“We’re convenience gambling, available around the corner,” he said. “People play because it’s easy to play, whereas casinos are destination play, where you plan an evening out.”
If Chicago allows video gambling, which Fernandez considers inevitable, that will greatly expand the market. And, he said, if casinos seek sports or online gambling, video gambling operators, who install and maintain the games, want a seat at the table.
Anti-gambling activist Anita Bedell, director of Illinois Church Action on Alcohol and Addiction Problems, said video gambling’s wide availability only increases addictive and problem gambling.
“It’s a concern because it’s in so many different communities and people are losing so much money,” she said. “They’re everywhere you look.”
Online gambling, she warned, would be worse, by making gambling available constantly at home or on mobile devices, while raising the risk of underage gambling.
Dixon, the SIU professor, called for the gambling industry to provide greater funding for proven treatments.
John Kindt, a professor emeritus of business and legal policy at the University of Illinois, emphasized the social and economic costs of gambling. He called for the state to substantially raise its taxes and licensing fees for gambling, similar to Canada, which keeps most of the income.
Tom Swoik, executive director of the Illinois Casino Gaming Association, said any expansion of gambling would come with safeguards, such as identification verification, and would allow problem gamblers to set monetary limits or put themselves on an exclusionary list. The report shows that the industry is “cannabilizing” itself, he said, and should not add new gambling sites, but should add sports, fantasy and online gambling. State Rep. Lou Lang, a Skokie Democrat, is expected to introduce expanded gambling legislation next year.
Online gambling in particular, Swoik said, would appeal to a new generation of younger players, and has surprisingly drawn more players to casinos in other states.
At riverboat casinos, revenues decreased 1 percent, with adjusted gross receipts down at every casino in the state except Rivers Casino Des Plaines and Hollywood Casino Joliet. State revenue from casinos remained less than half of what it was a decade ago, which the report stated was due mainly to competition from video poker.
State lottery sales continued to make up more than half of all state revenue from gambling, up almost 3 percent, to nearly $3 billion. That comes as the state replaced its private operator Northstar Lottery Group with a new contract with Camelot Illinois “due to disappointing sales,” according to the report, though it was too early to judge the results.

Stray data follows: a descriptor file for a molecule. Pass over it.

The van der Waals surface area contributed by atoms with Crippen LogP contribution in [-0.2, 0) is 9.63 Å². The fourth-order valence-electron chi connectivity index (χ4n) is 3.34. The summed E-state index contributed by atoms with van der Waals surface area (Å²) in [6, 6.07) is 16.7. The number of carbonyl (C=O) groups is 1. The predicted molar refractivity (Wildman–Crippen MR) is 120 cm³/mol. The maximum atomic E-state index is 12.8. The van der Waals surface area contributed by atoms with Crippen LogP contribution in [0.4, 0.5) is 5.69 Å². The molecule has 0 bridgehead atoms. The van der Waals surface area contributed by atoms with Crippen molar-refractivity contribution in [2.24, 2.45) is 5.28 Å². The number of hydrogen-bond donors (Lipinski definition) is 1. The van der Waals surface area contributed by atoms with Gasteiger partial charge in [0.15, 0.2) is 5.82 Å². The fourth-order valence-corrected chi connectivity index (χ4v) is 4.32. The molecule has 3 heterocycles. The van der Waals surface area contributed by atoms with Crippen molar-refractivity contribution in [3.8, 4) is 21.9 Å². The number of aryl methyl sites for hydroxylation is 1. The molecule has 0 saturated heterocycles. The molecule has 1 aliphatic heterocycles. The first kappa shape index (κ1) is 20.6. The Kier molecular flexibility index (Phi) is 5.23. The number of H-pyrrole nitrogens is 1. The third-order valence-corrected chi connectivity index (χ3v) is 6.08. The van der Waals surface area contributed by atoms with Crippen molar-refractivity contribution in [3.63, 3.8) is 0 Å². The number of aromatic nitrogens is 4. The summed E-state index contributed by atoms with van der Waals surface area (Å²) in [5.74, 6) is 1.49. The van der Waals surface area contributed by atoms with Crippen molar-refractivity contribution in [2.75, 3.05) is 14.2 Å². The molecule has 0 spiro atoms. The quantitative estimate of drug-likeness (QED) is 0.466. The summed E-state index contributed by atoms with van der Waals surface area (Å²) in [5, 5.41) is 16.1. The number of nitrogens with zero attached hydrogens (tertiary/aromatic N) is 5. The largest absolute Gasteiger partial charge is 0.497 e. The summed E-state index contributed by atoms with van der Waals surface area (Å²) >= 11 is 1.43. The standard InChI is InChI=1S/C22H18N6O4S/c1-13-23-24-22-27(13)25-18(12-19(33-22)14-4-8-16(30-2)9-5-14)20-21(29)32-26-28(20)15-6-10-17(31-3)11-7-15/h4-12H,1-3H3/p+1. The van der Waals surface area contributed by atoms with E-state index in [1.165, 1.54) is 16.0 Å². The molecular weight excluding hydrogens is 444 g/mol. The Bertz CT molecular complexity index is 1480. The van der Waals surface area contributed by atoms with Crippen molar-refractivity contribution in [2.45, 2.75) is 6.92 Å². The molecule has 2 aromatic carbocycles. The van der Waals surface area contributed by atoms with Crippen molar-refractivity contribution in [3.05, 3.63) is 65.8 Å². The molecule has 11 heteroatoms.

Total horse racing bets actually increased almost 3 percent, thanks to increased online advanced-deposit wagering, but overall betting of $600 million remained “miniscule,” at less than one-tenth of its peak from the 1970s. The horse racing industry is “struggling” to compete not only with racetracks in other states that offer higher purses thanks to getting a share of casino revenues, but also with the proliferation of gambling within the state, the report found.
Since Maywood and Balmoral parks closed in 2015, only three racetracks remain in the state: Arlington Park in Arlington Heights, Hawthorne Race Course in Cicero, and Fairmount Park Racetrack near St. Louis. In a potentially significant change, the Illinois Racing Board will soon consider rules to allow what’s called historical horse racing, similar to video slot machines, at the tracks.
Other options for new gaming in the state continue to be discussed, such as adding new casinos, allowing casinos games or slots at horse tracks, internet gambling, and sports and fantasy sports betting. Democratic Gov.-elect J.B. Pritzker has called sports gambling “an important thing to consider” to raise revenue for the state.
The report estimated that adding a casino in Chicago, plus five new riverboats, and three racetrack casinos, as proposed in pending legislation, would increase overall revenues by $1 billion — but would increase tax revenues by only about $75 million.
Overall, per-person spending on gambling in Illinois reached $311, an increase of more than a third in the past six years. Most of the lottery money goes to a state education fund, while money from video slots is dedicated to capital projects.
One other factor to look out for, the study’s authors noted, is competition from “sweepstakes” machines, which are similar to video gaming terminals but are not subject to regulation or taxation. The Illinois Gaming Board has called the machines illegal, but it’s a gray area in the law, and they remain in operation.
“These machines can be played for free, which reportedly provides a legal ‘loophole’ that these are not gambling devices,” the report stated. “If the popularity of these devices grows and more businesses choose these machines over video gaming terminals, the State’s video gaming numbers could be negatively affected.”